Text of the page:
At dusk we joined a throng of birders both staying at Santa Rita Lodge and also visiting from elsewhere to watch what has to be the easiest Elf Owl sighting in the world. Right on cue at 19:25h the male emerged from its hole in the utility pole and with so many scopes set up in advance everyone had a great look. Numerous Lesser Nighthawks were also flying by now.
We returned to our room and were in bed by 21:00h.

Accomodation: Santa Rita Lodge Rating: Five Stars Price: $95.00 plus taxes
When I last stayed here some fifteen years ago the cabins were riddled with acorns stuffed there by the ubiquitous Acorn Woodpeckers. The facilities have obviously been renovated since then and the cabins are rustically delightful. For us, self-catering is a decided advantage.

All species May 14, 2009Turkey Vulture, Prairie Falcon, Wild Turkey, Gambel’s Quail, Common Pigeon, Mourning Dove, White-winged Dove, Greater Roadrunner, Elf Owl, Lesser Nighthawk, Broad-billed Hummingbird, Blue-thoated Hummingbird, Black-chinned Hummingbird, Costa’s Hummingbird, Acorn Woodpecker, Gilded Flicker, Vermilion Flycatcher, Western Kingbird, Dusky-capped Flycatcher, Brown-crested Flycatcher, Phainopepla, Northern Mockingbird, American Robin, Bushtit, Bridled Titmouse, White-breasted Nuthatch, Verdin, Mexican Jay, Common Raven, European Starling, House Sparrow, Bell’s Vireo, Plumbeous Vireo, House Finch, Pine Siskin, Lesser Goldfinch, Yellow Warbler, Wilson’s Warbler, Green-tailed Towhee, Rufous-winged Sparrow, Northern Cardinal, Pyrrhuloxia, Black-headed Grosbeak, Great-tailed Grackle, Brown-headed Cowbird.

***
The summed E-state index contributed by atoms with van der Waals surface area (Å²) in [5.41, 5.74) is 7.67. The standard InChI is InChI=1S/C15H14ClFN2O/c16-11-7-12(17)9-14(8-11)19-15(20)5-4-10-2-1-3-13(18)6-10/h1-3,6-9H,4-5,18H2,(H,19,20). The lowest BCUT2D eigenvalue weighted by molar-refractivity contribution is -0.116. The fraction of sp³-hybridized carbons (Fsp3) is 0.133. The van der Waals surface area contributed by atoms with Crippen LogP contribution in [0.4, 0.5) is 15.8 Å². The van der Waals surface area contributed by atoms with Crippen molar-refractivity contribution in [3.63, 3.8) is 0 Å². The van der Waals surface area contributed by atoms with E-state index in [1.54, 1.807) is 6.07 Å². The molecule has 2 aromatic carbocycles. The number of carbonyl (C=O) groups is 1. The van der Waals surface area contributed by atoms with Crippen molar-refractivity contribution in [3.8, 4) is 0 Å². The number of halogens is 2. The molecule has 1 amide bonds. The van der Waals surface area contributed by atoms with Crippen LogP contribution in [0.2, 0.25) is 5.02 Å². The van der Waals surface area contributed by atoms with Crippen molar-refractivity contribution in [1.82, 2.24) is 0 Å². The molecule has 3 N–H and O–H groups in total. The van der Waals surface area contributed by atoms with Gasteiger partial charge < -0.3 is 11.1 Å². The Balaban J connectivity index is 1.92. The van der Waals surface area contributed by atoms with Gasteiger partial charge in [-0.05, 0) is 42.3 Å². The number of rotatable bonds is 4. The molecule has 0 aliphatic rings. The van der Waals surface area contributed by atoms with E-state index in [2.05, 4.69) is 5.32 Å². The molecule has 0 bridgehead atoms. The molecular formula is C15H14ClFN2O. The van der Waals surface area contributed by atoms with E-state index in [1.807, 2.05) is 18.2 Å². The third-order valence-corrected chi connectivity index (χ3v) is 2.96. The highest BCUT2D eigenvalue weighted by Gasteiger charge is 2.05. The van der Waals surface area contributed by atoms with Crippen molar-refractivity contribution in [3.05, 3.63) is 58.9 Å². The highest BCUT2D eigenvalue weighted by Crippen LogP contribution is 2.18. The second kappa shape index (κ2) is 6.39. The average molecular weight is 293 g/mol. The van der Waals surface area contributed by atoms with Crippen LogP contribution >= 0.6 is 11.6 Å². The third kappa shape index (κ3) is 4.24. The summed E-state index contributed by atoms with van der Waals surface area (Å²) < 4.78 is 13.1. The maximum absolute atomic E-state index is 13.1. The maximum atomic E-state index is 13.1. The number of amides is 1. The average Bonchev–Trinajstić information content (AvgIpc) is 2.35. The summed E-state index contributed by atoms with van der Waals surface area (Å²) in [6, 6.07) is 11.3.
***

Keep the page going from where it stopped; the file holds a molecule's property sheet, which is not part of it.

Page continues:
May 15, 2009We were up early, at around 05:30h. Miriam made coffee and we had almond poppy seed and blueberry muffins for breakfast.
Our birding started at about 07:00h when we started out along the road and then moved onto the trail through the wood behind our casita. We had a nice variety of birds but nothing exceptional. This was about to change!
We left the trail and returned to the road to walk up to a lodge that we had seen on our drive yesterday. I forget the name, but I know that it begins with the letter "K." There are many feeders and a wide range of birds were taking advantage of the various kinds of food on offer. Here are our "best" birds at these feeders - Arizona Woodpecker, White-eared Hummingbird and Flame-coloured Tanager, the latter a wonderful lifer for both of us.
Returning to our casita for lunch we ate splendidly on last night’s left-over chicken and salads, plus a delicious Boursin cheese with an Artisan Sea Salt Filone bread, accompanied by a tall, cold glass of iced tea.
After lunch, we drove down to Proctor Road and cautiously ventured along it, bumpy, stony and heavily rutted though it was. The highlight of this side trip was a trio of Black-throated Sparrows.
At Florida Wash we found several Lucy’s Warbler, another lifer for Miriam. We also witnessed a caterpillar being attacked by ants. It was twisting and writhing to no avail; it met its fate.
Back at Santa Rita Lodge we saw Lark Sparrow, quite unexpected at so high an elevation.
For dinner we ate a sushi platter that we had bought at Safeway and found it very tasty. We drank a glass of Wolf Blass YellowTail as an accompaniment.
Along with myriad others we stationed ourselves at the Elf Owl pole and waited for it to put in its nightly appearance. It did so right on cue around 19:30h and sat on the lip of the hole before going back in. It repeated this performance a couple of times and at one time the owl in the hole came out and sat on the wire.
Lesser Nighthawks were chasing insects too.
We returned to our room at around 19:50h and discussed the day’s events and plans for tomorrow before turning in for the night.